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Checking In :: César's Palace

Tuesday July 5, 2011

Checking In :: César's Palace

If you're planning to visit Lanzarote in luxurious style then the Gran Melia Salinas is likely to feature at the top of your list. As this stylish hotel in Costa Teguise is not only an important part of Lanzarote´s cultural and historical heritage but is also one of only 6 five star hotels on the island.

Today, the hotel is something of a museum in its own right. Thanks to the involvement of the island born artist and architect César Manrique, who designed the building in collaboration with Madrid based architect Fernando Higueras in 1976.

Manrique had returned from New York in the late 1960´s just as package tourism was starting to take off in Spain. He was deeply concerned that Lanzarote could face a concrete burial similar to the high-rise development starting to engulf the Costas and other Canary Islands.

I believe that we are witnessing an historic moment where the huge danger to the environment is so evident that we must conceive a new responsibility with respect to the future. César Manrique

As a result. Manrique urged restraint and sought to influence development on the island as much as possible by using his contacts in the island government, which was under the aegis of an old family friend called Pepin Ramirez.

The Creation of Costa Teguise

Manrique envisioned creating a low-rise luxury resort in a previously deserted spot that was christened Costa Teguise - named as the seaside sister to the ancient island capital of Teguise some ten minutes up the road.

The Gran Melia Salinas was to be the first incarnation of this plan and the first building in the resort. Creating, it was hoped, a stylish example for future development. And as a result the hotel still bears many of Manrique´s signature design touches, such as the classic pool area. As well as many of his original works of art and murals, which sit alongside works from other leading Canarian artists such as Pepe Damaso and Paco Curbelo.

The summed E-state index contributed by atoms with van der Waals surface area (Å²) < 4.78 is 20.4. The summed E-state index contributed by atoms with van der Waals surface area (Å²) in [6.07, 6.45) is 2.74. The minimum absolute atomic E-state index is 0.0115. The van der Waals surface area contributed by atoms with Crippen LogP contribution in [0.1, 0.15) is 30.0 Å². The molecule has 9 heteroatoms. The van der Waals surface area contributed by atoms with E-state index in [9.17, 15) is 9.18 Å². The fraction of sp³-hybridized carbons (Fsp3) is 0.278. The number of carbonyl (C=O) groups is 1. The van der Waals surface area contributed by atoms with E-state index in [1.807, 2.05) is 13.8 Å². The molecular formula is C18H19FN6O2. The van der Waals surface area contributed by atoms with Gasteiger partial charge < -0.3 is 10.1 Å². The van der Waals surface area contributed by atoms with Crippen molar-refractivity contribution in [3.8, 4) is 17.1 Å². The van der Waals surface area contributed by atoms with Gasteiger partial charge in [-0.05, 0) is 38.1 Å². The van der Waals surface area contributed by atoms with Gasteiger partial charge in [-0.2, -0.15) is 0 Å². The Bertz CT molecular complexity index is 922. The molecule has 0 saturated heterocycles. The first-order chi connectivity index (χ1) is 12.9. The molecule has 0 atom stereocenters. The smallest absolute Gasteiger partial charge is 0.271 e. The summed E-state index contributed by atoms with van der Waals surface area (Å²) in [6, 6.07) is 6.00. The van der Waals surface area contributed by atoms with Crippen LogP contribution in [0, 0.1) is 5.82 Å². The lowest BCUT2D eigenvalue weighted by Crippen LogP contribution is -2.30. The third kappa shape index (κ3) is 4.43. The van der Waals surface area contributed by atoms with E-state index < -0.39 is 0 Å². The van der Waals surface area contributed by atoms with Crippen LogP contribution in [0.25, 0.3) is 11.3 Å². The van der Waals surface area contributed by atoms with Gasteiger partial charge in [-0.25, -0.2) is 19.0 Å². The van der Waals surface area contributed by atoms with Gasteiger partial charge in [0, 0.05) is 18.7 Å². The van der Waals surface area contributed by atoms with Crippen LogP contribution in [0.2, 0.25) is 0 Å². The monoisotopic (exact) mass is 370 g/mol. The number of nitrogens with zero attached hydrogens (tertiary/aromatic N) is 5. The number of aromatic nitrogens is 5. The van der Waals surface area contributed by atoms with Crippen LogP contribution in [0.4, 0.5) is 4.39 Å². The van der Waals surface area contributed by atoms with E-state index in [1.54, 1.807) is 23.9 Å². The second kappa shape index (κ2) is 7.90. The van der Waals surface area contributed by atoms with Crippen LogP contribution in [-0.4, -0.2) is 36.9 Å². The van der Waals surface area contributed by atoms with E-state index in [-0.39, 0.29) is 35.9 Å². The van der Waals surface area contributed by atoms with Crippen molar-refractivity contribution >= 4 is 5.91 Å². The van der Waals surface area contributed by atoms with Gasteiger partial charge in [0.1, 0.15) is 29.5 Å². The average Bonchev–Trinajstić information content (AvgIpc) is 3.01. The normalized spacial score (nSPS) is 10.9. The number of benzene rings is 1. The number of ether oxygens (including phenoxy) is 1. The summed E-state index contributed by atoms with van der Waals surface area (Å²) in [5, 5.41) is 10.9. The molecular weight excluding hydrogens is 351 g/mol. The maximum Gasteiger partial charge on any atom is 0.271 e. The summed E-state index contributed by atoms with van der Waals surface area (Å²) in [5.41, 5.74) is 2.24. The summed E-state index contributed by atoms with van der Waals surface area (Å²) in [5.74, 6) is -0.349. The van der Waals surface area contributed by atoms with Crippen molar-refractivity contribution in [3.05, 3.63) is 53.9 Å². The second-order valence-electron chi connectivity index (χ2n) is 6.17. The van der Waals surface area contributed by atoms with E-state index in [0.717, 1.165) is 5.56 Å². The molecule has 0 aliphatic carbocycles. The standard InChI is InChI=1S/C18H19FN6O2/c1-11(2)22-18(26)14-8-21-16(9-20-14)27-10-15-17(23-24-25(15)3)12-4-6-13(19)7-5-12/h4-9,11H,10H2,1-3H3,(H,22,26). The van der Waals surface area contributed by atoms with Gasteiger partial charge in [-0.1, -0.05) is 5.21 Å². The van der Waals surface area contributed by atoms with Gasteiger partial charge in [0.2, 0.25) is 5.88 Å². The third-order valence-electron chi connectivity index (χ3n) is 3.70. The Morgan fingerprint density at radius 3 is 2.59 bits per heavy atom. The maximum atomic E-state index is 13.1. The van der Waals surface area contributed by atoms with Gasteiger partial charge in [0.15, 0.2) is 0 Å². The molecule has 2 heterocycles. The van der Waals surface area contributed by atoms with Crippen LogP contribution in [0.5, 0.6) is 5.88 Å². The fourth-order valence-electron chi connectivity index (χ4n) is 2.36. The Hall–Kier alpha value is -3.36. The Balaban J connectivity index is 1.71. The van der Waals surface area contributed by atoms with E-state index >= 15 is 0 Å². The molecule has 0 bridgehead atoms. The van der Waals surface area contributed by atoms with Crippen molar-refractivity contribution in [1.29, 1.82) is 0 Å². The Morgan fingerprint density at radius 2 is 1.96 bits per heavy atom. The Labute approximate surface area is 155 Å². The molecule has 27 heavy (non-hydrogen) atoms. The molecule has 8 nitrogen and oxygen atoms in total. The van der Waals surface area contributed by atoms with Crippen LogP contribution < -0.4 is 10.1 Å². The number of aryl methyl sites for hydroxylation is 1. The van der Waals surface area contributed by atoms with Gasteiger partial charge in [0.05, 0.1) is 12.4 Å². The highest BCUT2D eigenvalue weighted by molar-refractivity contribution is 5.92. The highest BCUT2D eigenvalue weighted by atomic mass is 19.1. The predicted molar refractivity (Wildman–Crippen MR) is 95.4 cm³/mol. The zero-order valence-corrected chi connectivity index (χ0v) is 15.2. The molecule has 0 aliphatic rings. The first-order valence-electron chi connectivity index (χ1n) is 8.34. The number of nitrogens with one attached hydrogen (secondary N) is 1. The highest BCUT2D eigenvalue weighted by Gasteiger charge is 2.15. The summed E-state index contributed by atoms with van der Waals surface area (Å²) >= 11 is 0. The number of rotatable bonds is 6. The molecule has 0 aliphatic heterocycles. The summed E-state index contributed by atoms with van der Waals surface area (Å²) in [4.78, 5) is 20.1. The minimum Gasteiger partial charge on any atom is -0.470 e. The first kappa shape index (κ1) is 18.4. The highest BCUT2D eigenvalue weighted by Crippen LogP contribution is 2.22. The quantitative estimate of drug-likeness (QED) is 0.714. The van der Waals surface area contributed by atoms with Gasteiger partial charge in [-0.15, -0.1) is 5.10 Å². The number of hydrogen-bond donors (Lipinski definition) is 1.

But its the botanical centrepiece of the Gran Melia that is arguably its most impressive feature. As here Manrique designed a lush and breathtaking indoor botanical garden that serves both as homage to the traditional Canarian patio found in many older island homes - and a much-copied talking point that has been replicated in other hotels around the world.

Indeed Manrique and Higueras work was so impressive that the hotel was awarded the International Award for Architecture in 1978. Which was just the sort of prestigious PR that the resort needed in order to build its profile internationally as an up market destination.

Hotel Facilities

Today the Gran Melia boasts 316 refurbished rooms. Comprising 279 deluxe standard rooms, 31 single rooms, 25 junior suites and two master suites. As well as ten ultra exclusive Garden Villas which feature private pools and gardens and some really opulent features. For example, guests here can even choose the type of pillows and bedding they prefer.

The Gran Melia is also home to no less than five different restaurants - most notable of which is the a la carte Restaurant La Graciosa, which is reached by a wooden bridge through the internal gardens.

Its well worth noting that certain areas of the hotel, such as the main bar and some restaurants are open to the public. Which means anyone can enjoy a touch of five star luxury even if they are not guests.

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